The Hard Drive Destruction Process – What the Steps Are and How to DIY
When you go to recycle your computer or take it somewhere to be reused, it is important that you wipe your hard drive clean of personal data before dropping it off. This ensures that your personal information will not fall into the hands of the wrong person who could use it illegally. Other times, it is preferential to destroy your hard drives.
The Hard Drive Destruction Process at Recycling Plants
First, the recycling technicians will separate the hard drive from the computer. While it is being removed, the hard drive’s non data related items such as metals or plastics are separated into smaller parts so that they can be recycled. Typically the hard drive will then be processed with some type of advanced equipment that reduces the drive to particles so small that the data is unrecognizable.
Degausing can be combined with hard drive shredding. It is a magnetic process that is applied to the hard drives that ensures that all of the data will be removed magnetically. Or, the hard drive will be sanitized, where the data is erased and then random data will be recorded over the erased data. This happens many times and in a random order. This results in the wiped data being unreadable.
The Hard Drive Destruction Process at Home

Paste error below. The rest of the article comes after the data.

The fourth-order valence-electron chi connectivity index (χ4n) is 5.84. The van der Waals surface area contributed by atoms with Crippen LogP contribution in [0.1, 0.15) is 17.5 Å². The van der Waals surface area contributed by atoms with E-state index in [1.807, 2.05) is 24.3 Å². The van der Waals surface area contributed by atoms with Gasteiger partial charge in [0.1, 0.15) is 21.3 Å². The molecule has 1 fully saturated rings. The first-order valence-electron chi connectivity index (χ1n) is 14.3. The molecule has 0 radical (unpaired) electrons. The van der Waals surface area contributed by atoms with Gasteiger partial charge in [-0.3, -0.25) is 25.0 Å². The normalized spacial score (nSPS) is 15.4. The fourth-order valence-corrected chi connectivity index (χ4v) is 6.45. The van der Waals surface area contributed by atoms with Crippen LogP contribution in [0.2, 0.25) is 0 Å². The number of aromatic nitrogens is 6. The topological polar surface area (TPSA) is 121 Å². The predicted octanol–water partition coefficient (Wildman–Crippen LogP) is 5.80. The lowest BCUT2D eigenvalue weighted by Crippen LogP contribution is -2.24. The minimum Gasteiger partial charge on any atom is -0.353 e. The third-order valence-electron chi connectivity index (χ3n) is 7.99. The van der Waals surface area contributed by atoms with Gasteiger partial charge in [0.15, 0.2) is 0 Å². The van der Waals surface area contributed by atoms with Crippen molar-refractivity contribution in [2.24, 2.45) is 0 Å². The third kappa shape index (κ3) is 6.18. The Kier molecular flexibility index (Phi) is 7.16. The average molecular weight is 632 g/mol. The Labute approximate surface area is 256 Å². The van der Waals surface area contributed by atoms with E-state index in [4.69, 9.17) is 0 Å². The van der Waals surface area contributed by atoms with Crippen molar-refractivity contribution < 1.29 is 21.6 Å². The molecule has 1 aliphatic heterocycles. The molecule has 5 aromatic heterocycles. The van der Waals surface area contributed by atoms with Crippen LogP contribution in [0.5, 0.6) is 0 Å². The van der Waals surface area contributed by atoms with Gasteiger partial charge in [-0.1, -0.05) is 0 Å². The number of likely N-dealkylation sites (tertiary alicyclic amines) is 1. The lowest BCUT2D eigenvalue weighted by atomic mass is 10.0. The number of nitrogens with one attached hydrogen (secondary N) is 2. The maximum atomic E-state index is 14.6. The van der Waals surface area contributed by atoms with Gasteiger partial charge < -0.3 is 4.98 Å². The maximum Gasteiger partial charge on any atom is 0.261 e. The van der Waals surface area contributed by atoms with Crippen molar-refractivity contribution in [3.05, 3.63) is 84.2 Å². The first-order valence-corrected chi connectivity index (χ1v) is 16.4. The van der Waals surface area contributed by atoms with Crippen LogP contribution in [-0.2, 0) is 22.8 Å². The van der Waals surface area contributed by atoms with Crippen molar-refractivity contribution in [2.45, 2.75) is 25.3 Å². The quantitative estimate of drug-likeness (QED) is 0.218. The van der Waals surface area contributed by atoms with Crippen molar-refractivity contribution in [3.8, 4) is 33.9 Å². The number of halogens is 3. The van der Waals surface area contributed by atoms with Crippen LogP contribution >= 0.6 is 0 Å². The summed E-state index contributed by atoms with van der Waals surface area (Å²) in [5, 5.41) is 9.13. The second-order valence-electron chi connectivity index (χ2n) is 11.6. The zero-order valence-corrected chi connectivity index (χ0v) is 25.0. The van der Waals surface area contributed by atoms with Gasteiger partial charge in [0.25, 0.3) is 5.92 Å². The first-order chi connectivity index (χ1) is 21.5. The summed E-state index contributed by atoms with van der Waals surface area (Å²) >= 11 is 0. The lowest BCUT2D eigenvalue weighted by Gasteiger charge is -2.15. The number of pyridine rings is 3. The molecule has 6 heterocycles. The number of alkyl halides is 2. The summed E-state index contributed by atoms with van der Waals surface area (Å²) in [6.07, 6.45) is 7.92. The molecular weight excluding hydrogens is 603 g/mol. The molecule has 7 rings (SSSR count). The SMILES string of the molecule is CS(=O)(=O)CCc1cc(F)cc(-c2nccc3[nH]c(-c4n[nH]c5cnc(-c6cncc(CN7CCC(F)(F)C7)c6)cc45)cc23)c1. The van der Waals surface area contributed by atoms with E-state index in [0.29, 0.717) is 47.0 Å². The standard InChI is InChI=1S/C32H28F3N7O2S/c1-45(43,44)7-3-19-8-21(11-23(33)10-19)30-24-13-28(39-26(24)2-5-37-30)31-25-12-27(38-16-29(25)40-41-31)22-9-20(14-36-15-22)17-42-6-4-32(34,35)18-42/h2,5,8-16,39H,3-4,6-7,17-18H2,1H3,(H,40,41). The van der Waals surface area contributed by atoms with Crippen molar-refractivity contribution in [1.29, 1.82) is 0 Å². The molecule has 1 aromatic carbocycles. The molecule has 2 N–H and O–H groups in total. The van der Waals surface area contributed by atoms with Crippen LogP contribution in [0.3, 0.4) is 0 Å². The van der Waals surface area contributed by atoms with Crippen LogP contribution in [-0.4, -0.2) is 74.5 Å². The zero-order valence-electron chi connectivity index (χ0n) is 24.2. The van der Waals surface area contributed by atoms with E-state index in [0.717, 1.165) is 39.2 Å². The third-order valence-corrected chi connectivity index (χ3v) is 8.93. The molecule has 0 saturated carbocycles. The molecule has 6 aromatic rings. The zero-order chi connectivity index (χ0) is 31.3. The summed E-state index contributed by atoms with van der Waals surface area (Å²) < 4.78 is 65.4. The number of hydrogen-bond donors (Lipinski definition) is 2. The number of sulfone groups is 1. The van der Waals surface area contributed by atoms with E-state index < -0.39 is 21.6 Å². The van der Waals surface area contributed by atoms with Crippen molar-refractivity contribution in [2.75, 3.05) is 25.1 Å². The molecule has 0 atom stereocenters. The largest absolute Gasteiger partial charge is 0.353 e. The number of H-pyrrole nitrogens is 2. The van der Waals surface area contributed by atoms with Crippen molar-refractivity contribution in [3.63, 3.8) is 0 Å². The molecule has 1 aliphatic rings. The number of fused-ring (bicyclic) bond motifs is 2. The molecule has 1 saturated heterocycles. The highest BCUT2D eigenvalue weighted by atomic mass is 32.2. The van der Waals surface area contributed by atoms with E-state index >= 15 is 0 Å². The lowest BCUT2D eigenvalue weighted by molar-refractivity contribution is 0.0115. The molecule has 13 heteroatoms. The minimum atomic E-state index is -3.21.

First you want to wipe the data off of your hard drive. The best program is Darik’s Boot and Nuke. Simply boot the CD-ROM, select which wipe method you would like, (there are a variety of options to choose from) and let the program run overnight. Once you have wiped all of the drives, disassemble them with a flat screwdriver, a needle nose plier and TORX bits – these are used to separate the star shaped bolts and screws you seen in electronics.
Remove all of the screws on the top casing of the drive. Next, remove the screws that are around the outside of your drive. Then remove all of the labels and stickers from the drive, and loosen any additional screws that are hiding under the label. Pull out all of the screws – sometimes there’s an additional one beneath the electronics package.
Now its time for the fun part – looking inside the drive. You should be able to pop the top off now, if not check the edges for tape. You can either peel the tape off or cut it off if it is there. Next, remove the top magnet with a screwdriver and pliers. Your next step is to remove the lower magnet. You’ll have to pop the array on top of it, or if you can’t use your pliers to remove it. Next, remove the platters with your TORX bits. Unscrew the cap.
Once you’ve gotten to the platters, use the magnets you removed to do your own degaussing of your hard drive. Run the magnets back and forth over the platters a few times. The magnets are extremely strong, and will wipe any data you have left off. The next step is the best part, and it’s up to you. Now you get to break your hard drive into little pieces. Use a sledgehammer, run it over with a car, it doesn’t matter how you do it, and you can rest easy knowing you properly engaged the hard drive destruction process.